$danger="Remove","Stop","Disconnect","Suspend","Block",

"Disable","Deny","Unpublish","Dismount","Reset","Resize",

"Rename","Redo","Lock","Hide","Clear"

 

$danger = $commands | where {$danger -contains $_.verb}

 

#get type names, some of which may come from parameters

Write-Verbose "Typenames"

$report+=@"

 

******************

*  TypeNames     *

******************

$($asttokens | where {$_.tokenflags -eq 'TypeName'} |

Sort @{expression={$_.text.toupper()}} -unique |

Select -ExpandProperty Text | Out-String)

"@

 

$report+=@"

 

******************

*  Warning       *

******************

$($danger | Format-Table -AutoSize | Out-String)

"@

 

Write-Verbose "Display results"

 

#create a help topic file using the script basename

$basename = (Get-Item $Path).basename    

#stored in the Documents folder

$reportFile = Join-Path -Path "$env:userprofile\Documents" -ChildPath "$basename.help.txt"

 

#insert the Topic line so help recognizes it

"TOPIC" | Out-File -FilePath $reportFile -Encoding ascii

#create the report

$report | Out-File -FilePath $reportFile -Encoding ascii -Append

 

#view the report with Get-Help and -ShowWindow

Get-Help (Join-Path -Path "$env:userprofile\Documents" -ChildPath $basename) -ShowWindow

 

Write-Verbose "Profiling complete"

Practicing safe Windows PowerShell is a habit you have to cultivate, not only in the scripts and tools that you write, but also when using code that is written by someone else. A tool like Get-ASTScriptProfile.ps1 might help. I hope you’ll try it out and let me know what you think.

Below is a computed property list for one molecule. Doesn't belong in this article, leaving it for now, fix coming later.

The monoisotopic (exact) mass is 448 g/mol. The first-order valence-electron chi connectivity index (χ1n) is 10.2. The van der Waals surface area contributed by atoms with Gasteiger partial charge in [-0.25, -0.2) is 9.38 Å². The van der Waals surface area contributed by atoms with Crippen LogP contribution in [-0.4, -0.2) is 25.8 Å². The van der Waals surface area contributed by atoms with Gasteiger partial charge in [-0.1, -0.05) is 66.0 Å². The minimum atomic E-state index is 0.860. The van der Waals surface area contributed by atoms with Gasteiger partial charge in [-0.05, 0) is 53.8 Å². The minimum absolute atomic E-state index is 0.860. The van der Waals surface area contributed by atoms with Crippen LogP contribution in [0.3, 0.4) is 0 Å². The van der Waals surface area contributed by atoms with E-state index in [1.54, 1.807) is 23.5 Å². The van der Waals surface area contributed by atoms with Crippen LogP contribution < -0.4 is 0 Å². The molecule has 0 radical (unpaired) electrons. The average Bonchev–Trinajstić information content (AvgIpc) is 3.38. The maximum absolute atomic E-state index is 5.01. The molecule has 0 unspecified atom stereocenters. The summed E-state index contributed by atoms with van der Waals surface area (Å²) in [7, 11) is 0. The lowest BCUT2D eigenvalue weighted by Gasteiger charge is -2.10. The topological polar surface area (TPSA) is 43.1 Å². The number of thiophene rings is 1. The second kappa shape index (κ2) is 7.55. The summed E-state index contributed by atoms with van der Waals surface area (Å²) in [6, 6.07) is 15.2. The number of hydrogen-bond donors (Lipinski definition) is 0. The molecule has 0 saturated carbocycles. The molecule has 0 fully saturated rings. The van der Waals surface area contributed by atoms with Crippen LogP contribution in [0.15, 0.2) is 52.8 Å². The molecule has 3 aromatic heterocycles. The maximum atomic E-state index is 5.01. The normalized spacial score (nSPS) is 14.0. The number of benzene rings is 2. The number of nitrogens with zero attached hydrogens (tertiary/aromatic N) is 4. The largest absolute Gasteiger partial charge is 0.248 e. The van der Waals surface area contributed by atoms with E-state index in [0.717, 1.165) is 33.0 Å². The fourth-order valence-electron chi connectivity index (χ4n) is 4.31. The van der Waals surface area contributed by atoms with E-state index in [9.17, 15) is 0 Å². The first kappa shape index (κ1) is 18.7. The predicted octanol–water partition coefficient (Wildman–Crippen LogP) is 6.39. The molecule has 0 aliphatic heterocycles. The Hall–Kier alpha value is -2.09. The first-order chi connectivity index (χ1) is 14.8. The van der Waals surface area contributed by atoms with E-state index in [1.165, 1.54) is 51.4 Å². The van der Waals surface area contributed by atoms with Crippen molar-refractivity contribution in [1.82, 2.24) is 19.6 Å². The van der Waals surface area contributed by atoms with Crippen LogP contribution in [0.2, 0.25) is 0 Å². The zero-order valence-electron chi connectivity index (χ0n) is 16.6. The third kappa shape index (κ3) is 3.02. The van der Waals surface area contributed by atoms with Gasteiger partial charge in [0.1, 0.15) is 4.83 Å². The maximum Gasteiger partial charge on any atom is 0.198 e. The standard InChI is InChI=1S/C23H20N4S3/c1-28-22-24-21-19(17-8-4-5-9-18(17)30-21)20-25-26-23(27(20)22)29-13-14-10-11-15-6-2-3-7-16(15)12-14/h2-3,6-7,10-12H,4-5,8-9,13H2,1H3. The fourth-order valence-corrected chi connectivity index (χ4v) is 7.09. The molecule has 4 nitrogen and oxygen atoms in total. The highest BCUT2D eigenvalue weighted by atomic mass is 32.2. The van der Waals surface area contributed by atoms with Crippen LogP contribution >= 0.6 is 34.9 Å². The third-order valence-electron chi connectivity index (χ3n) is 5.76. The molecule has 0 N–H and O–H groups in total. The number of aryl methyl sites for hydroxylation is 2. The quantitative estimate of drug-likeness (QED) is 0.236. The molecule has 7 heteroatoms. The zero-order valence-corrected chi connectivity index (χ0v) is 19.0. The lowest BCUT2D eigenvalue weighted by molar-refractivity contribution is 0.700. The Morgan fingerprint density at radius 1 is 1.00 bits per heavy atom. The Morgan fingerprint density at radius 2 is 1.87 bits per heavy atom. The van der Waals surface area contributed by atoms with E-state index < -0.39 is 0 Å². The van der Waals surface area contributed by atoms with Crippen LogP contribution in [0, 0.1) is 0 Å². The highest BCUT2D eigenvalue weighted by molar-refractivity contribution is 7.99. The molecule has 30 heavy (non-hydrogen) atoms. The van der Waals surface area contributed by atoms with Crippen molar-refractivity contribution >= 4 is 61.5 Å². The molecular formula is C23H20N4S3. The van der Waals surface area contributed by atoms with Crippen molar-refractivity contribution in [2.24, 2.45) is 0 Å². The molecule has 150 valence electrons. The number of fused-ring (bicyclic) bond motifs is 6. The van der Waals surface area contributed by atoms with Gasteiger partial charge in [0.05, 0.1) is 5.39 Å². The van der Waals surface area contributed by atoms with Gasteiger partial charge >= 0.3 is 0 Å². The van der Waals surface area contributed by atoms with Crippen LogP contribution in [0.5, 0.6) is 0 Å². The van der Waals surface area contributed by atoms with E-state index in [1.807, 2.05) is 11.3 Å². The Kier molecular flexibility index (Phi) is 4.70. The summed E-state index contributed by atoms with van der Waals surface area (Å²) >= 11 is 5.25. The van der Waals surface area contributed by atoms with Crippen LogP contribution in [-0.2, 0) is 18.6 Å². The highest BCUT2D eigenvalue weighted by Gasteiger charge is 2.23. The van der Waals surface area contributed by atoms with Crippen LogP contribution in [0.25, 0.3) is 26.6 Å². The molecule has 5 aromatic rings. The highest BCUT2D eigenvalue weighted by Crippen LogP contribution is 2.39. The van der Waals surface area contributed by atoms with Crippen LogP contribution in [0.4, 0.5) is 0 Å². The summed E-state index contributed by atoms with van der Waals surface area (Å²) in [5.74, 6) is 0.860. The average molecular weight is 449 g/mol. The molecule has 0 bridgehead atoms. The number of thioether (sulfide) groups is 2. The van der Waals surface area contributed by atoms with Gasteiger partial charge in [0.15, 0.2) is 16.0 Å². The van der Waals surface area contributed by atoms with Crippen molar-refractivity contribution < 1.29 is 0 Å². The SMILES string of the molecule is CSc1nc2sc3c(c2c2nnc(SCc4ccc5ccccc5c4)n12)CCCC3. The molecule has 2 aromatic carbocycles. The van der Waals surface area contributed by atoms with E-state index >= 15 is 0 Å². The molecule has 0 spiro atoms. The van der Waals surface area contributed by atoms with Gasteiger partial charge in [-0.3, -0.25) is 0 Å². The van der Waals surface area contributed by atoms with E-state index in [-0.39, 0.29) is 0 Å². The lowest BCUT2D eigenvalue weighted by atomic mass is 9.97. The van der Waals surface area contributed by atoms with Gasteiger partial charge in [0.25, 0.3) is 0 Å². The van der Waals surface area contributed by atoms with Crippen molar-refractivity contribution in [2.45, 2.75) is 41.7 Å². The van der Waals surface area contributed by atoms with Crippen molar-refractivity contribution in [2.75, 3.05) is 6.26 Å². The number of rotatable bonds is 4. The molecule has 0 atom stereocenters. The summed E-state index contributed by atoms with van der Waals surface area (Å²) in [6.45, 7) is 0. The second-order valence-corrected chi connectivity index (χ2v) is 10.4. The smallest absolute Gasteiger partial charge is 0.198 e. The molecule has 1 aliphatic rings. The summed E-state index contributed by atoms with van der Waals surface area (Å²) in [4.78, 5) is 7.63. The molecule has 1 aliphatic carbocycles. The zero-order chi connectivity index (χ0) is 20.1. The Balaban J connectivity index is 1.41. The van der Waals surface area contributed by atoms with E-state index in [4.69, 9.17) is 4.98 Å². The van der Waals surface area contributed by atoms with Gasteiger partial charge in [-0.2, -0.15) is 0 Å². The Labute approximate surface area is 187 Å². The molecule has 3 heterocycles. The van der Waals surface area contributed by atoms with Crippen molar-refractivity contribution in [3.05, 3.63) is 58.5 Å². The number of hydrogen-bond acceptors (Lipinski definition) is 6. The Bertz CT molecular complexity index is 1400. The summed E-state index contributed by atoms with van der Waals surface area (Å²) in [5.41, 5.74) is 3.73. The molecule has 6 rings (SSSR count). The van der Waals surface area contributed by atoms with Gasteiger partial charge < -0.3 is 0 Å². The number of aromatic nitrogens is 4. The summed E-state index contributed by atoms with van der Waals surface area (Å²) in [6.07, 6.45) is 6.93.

~Jeff

Thank you Jeff, for sharing your knowledge and time.

I invite you to follow me on Twitter and Facebook. If you have any questions, send email to me at scripter@microsoft.com, or post your questions on the Official Scripting Guys Forum. See you tomorrow. Until then, peace.

Ed Wilson, Microsoft Scripting Guy 

Your comment has been posted.   Close
Thank you, your comment requires moderation so it may take a while to appear.   Close
Leave a Comment
  • Small correction: it is MCPMAG.COM not MPCMAG.COM (which is a spam site)

    The full correct url is mcpmag.com/.../prof-powershell.aspx

  • @Anders Rask thank you for catching this typo. I have corrected the post.

  • This is so cool, Jeff!  I have a minor addition/correction:

    If you have run Get-ASTScriptProfile.ps1 on a script that is not stored in $PSHome (users might not want to copy an untrusted script to $PSHome before testing it), after Get-ASTScriptProfile.ps1 opens the initial report, Get-Help won't be able to find the report again unless you copy the report to $PSHome or a subdirectory.  Get-Help looks in $PSHome for Help files.  Even if you add the -Path parameter to Get-Help, the path must be $PSHome or a subdirectory.

  • I've posted an update to this script on my blog. http://bit.ly/1a4CVop